Nursing is a unique, identifiable and autonomous profession with the right, duty, responsibility, and expertise to determine the scope and standards of nursing practice. Providing high-quality care to patients is a priority for professional nursing. Quality care is the degree to which health services for individuals and populations increase the likelihood of desired health outcomes and are consistent with current professional knowledge. Quality improvement is designed to enhance patient care through the implementation of action plans to improve the quality, safety, and appropriateness of care rendered by the nursing staff (MA Nursing Core Competency Toolkit, 2016).
In September, there was a call sent to all McLean RNs to submit a quality improvement idea to be entered into a drawing for a day pass with pay to the 30th Annual American Psychiatric Nurses Association Conference, Psychiatric-Mental Health Nursing: Inspiring Leadership Every Day October 19-22, 2016 at the Connecticut Convention Center in Hartford, Connecticut. Winners of the drawing were Ryan Stevens, Mark Haigh, and Jim Quackenbush.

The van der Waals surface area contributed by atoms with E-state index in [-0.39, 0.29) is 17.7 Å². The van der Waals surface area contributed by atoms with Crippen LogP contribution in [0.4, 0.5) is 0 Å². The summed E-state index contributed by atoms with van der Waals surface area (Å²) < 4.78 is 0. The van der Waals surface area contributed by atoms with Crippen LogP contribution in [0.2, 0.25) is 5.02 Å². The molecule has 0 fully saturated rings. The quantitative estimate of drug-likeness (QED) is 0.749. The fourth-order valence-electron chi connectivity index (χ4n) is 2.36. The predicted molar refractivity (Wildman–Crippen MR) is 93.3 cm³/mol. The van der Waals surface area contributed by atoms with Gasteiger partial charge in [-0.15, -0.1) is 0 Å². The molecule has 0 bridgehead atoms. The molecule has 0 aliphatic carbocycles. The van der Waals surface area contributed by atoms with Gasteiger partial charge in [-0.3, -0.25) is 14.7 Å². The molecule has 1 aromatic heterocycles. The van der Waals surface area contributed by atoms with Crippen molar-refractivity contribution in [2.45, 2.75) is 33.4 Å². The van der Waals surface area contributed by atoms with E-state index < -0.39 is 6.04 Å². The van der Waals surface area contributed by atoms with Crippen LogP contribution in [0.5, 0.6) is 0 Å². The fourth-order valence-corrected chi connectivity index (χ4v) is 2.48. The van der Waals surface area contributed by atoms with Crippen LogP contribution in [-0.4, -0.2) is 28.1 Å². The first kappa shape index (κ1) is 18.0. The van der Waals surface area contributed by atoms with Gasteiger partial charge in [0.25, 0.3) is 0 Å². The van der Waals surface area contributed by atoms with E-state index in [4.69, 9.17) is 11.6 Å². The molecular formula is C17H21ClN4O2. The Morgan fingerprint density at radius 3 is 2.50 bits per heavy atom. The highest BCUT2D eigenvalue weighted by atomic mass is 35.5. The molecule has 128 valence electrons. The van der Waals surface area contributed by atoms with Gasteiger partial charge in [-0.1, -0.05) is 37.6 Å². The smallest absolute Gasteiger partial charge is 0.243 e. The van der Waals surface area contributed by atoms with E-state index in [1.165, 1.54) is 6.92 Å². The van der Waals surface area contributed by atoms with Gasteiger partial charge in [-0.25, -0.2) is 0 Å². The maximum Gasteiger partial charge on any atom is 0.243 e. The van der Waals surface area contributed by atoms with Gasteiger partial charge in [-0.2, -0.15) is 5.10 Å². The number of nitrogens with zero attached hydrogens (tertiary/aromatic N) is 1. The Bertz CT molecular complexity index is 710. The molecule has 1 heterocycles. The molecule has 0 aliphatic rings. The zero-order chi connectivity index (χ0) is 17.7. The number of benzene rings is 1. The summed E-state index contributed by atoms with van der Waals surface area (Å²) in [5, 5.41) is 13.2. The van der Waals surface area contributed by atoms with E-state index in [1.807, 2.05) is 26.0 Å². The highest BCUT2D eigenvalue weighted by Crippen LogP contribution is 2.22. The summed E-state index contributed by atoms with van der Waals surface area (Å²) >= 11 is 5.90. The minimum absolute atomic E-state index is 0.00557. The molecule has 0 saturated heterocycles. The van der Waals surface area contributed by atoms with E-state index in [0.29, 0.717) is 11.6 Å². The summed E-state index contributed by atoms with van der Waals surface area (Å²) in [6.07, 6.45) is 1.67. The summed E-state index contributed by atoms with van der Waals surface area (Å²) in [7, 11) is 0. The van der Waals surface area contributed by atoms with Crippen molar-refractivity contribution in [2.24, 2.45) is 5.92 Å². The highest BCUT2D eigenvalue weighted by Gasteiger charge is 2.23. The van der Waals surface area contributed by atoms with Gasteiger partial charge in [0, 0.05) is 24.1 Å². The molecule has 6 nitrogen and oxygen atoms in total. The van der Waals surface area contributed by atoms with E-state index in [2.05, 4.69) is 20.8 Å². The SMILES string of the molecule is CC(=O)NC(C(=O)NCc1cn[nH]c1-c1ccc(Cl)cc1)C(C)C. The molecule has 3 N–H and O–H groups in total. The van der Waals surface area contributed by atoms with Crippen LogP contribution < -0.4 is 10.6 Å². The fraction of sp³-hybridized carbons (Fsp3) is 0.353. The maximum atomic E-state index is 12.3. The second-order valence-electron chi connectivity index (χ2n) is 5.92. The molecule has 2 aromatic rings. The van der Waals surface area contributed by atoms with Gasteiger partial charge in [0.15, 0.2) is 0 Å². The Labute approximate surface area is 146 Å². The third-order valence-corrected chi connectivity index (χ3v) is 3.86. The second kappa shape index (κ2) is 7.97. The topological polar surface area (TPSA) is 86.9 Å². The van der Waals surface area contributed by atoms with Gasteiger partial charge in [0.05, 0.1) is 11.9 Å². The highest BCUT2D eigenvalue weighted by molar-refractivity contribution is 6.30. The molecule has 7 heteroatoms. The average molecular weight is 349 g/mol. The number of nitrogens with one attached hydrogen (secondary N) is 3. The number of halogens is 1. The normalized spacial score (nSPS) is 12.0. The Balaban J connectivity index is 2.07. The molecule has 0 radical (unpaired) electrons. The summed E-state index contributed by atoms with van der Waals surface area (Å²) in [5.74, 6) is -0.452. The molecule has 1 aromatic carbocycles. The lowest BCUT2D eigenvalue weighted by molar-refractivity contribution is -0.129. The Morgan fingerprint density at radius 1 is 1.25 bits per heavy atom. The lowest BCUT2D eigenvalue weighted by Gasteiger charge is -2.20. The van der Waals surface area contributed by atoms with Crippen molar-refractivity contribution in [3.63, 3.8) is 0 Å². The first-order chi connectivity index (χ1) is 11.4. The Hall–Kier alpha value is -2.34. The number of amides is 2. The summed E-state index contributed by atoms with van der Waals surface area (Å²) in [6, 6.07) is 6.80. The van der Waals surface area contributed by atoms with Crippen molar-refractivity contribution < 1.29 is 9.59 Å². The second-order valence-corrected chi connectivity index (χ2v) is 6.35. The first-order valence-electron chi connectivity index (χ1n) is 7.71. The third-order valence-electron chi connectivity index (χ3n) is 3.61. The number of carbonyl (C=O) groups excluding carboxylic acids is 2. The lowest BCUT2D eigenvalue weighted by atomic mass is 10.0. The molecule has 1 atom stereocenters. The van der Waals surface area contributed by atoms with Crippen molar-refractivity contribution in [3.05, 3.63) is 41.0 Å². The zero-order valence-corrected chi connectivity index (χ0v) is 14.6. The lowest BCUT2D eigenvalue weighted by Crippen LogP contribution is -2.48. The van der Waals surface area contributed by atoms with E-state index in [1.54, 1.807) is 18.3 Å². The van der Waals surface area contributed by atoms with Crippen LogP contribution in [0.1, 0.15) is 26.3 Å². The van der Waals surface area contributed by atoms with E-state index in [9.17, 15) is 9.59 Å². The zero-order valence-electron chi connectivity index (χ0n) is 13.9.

The nurse directors were asked to rate the quality improvement ideas. The quality improvement project idea with the most votes was submitted by Elizabeth Murray from McLean SouthEast, “Crash course in coping/grounding/distraction tools to be done in orientation and at the year review with CPR/CPI for MHSs and RNs. We do a lot of talking about these skills but I have not attended a specific training on how to assist our patients with coping/grounding/distraction tools.”
A team, including Abbie Rice, Jim Quackenbush, Ginybel Belgira, Todd Snyder, and Ryan Stevens was formed to begin creating educational modules for staff interested in learning about grounding techniques. After doing some research, the team has identified a gap in the literature. There is little evidence explaining the benefits of grounding techniques and there remains no clear definition. To assist with this creative process, the team has adopted the theoretical principals of Green Care which are connectedness, contact with nature, benefits of exercise, and occupation/work as therapeutic (Cutcliffe and Travale, 2016).
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